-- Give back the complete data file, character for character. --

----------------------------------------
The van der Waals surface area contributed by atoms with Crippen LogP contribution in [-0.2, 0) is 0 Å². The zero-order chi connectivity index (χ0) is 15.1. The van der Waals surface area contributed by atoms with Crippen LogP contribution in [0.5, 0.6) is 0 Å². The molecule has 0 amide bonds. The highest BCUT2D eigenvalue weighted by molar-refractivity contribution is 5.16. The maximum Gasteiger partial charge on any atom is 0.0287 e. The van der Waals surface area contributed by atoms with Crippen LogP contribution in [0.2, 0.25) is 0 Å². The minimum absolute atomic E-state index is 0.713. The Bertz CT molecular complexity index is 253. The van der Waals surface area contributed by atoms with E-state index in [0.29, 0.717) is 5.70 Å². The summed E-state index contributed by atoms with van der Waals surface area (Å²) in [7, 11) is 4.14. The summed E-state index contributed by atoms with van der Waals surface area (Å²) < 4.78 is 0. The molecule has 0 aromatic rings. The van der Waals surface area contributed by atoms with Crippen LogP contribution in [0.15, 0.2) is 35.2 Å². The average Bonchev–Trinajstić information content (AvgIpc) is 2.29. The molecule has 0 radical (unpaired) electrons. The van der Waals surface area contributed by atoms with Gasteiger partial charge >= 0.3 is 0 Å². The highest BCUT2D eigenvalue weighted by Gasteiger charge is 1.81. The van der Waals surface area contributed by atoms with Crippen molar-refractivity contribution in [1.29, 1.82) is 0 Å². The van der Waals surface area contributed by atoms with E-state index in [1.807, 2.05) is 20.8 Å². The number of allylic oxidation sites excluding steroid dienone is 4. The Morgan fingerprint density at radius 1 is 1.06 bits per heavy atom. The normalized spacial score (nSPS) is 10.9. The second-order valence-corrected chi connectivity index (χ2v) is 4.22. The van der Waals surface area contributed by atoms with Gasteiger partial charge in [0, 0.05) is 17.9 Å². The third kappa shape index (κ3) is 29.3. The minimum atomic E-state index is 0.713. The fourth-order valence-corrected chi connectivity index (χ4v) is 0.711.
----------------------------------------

The van der Waals surface area contributed by atoms with Crippen LogP contribution in [-0.2, 0) is 0 Å². The zero-order chi connectivity index (χ0) is 15.1. The van der Waals surface area contributed by atoms with Crippen LogP contribution in [0.5, 0.6) is 0 Å². The molecule has 0 amide bonds. The highest BCUT2D eigenvalue weighted by molar-refractivity contribution is 5.16. The maximum Gasteiger partial charge on any atom is 0.0287 e. The van der Waals surface area contributed by atoms with Crippen LogP contribution in [0.2, 0.25) is 0 Å². The minimum absolute atomic E-state index is 0.713. The Bertz CT molecular complexity index is 253. The van der Waals surface area contributed by atoms with E-state index in [0.29, 0.717) is 5.70 Å². The summed E-state index contributed by atoms with van der Waals surface area (Å²) in [7, 11) is 4.14. The summed E-state index contributed by atoms with van der Waals surface area (Å²) < 4.78 is 0. The molecule has 0 aromatic rings. The van der Waals surface area contributed by atoms with Crippen LogP contribution in [0.15, 0.2) is 35.2 Å². The average Bonchev–Trinajstić information content (AvgIpc) is 2.29. The molecule has 0 radical (unpaired) electrons. The van der Waals surface area contributed by atoms with Gasteiger partial charge >= 0.3 is 0 Å². The highest BCUT2D eigenvalue weighted by Gasteiger charge is 1.81. The van der Waals surface area contributed by atoms with Crippen molar-refractivity contribution in [1.29, 1.82) is 0 Å². The van der Waals surface area contributed by atoms with E-state index in [1.807, 2.05) is 20.8 Å². The number of allylic oxidation sites excluding steroid dienone is 4. The Morgan fingerprint density at radius 1 is 1.06 bits per heavy atom. The normalized spacial score (nSPS) is 10.9. The second-order valence-corrected chi connectivity index (χ2v) is 4.22. The van der Waals surface area contributed by atoms with Gasteiger partial charge in [0, 0.05) is 17.9 Å². The third kappa shape index (κ3) is 29.3. The minimum atomic E-state index is 0.713. The fourth-order valence-corrected chi connectivity index (χ4v) is 0.711.